So do you struggle too? Or does setting a schedule for your creative outlet pose no problem for you? (And no, I'm not looking for your magic solution!) And is there a difference between schedule and routine? I wonder because I've been thinking I have lots of routines that don't feel difficult to keep and often fall at the same general times. A quick google points out there is indeed a difference, for what it is worth: a schedule is a plan of what is to occur, and at what time while a routine is a course of action to be followed regularly. The difference is slight but there. Gotta figure out a schedule so it will become a routine, me thinks!

Monday, August 29, 2022

A Little Less Pain, A Little Progress

I didn't do any knitting last week as I thought I might but I definitely wanted to do something. Not exactly experiencing boredom, which Webster's Dictionary defines as the state of being weary and restless through lack of interest. Not weary and not really restless (although I've had days when I was definitely restless) and not experiencing a lack of interest. To the contrary, I was very focused on being interested, just struggling to figure out on what since I'm still limited in what I can do. With a small sketchbook and pens sitting on the coffee table nearby as well as my Amazon Fire tablet, I suddenly knew what the interest and urge was: to revisit several Zentangle videos I'd saved from a series devoted to tangling to a sense of well-being, using variations on a tangle they call "well", which at its simplest is a circle in a square with slightly curved lines radiating from the circle out to the four corners of the square. I enjoyed working through these and ended up shading mine a little differently from the example. A lot of the Zentangle method is encouragement to make these tangles your own. I can see several things I'd like to try differently with number 5 including adding some color. Ignore the faint pencil Zentangle in the upper left - I was trying to do one from memory and was not happy with how it ended up so didn't ink it in.

Here's a little surprise I discovered while lamenting that the double petunias I planted in the pot by my front steps have not gotten much bigger nor put out extensive overflowing blooms. Suddenly I have 3 tiny pansies blooming in there. Or rather violas probably, but I have no recollection of having specifically planted any in there. Perhaps I scattered some bee seeds prior to this season that had some violas mixed in. I can't imagine that they are wild as I see them no place else. They are little gems though, a half inch to an inch across and very welcome in that pot. 

I had a better week last week as far as my pain level goes, partly because I had less activities going on. No two ways about it, the more I do, the more time I stay upright or sitting, the more my lower back hurts. But I am still walking without extra pain or the pain down into my hips and without the aide of a walking stick so that makes me happy. And I keep eyeing the extension of my old daily route, so wanting to walk past the Goodwill and across the main drag over to the little park where I could sit in the sun and enjoy a different view. Soon, I think, because my longings got the best of me last week on a day when I was feeling really good and energetic, and I turned the corner at the end of my street where I generally just turn around to head back, to walk along the next street over which creates a loop around my neighborhood. Didn't take the full loop but went quite a ways before I turned back. I estimate that I walked about 2 blocks that day.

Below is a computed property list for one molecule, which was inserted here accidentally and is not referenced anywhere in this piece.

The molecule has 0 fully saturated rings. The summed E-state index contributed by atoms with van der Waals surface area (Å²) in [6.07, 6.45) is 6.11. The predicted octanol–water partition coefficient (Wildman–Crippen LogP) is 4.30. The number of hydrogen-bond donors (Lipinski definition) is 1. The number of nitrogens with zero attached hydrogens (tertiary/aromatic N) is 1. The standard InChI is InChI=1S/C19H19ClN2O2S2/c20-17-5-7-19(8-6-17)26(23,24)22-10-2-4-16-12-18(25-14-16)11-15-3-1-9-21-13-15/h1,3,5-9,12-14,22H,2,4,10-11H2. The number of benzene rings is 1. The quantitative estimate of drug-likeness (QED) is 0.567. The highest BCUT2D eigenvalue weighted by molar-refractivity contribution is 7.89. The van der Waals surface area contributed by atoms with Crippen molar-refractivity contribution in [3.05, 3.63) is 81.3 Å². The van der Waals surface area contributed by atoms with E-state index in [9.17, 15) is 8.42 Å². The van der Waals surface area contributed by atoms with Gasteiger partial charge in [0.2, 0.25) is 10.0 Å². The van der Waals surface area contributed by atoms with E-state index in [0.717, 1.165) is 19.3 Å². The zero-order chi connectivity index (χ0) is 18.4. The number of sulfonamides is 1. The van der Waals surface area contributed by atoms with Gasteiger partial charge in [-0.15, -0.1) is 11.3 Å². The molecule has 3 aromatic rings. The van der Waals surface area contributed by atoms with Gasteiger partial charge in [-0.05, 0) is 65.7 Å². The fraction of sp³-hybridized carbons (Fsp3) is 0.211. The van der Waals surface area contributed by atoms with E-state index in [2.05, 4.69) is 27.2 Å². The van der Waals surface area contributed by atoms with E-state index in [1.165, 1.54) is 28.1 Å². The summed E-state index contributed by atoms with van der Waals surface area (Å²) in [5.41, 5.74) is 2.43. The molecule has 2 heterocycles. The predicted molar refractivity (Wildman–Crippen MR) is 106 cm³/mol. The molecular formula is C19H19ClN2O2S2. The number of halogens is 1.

I have my 6 week post op appointment on Wednesday, another hour and a half drive to the clinic but perhaps that too will be a bit easier on me than the first 2 week post op one was. I nearly couldn't find someone available to drive me which has made me more anxious than ever to get cleared to drive. First have to get off the pain killers - I'm working on it!

Monday, August 22, 2022

Inching Forward, Slipping Back

Progress on the home front. I actually fixed a meal for myself on Saturday. Granted, the chicken that went into this simple curry dish I concocted years ago before I got my hands on an authentic Indian cookbook was pre-cooked by one of my yoga class friends, but I sliced the veggies (amazing how shaky my hands were) and sauteed them, opened the cans of mushroom soup and added the curry powder seasonings. While that simmered, I prepared the rice that was folded in at the end.

Surprising how just that little bit of activity tired me out but it was worth it to have a yummy dinner I cooked myself that has provided me with plenty of leftovers. Up until now, the most ambitious thing I've made for myself has been chef salads, relying instead on microwaving frozen entrees, heating up soups, and warming up meals provided by friends. Little things easily become big things on the road to recovery!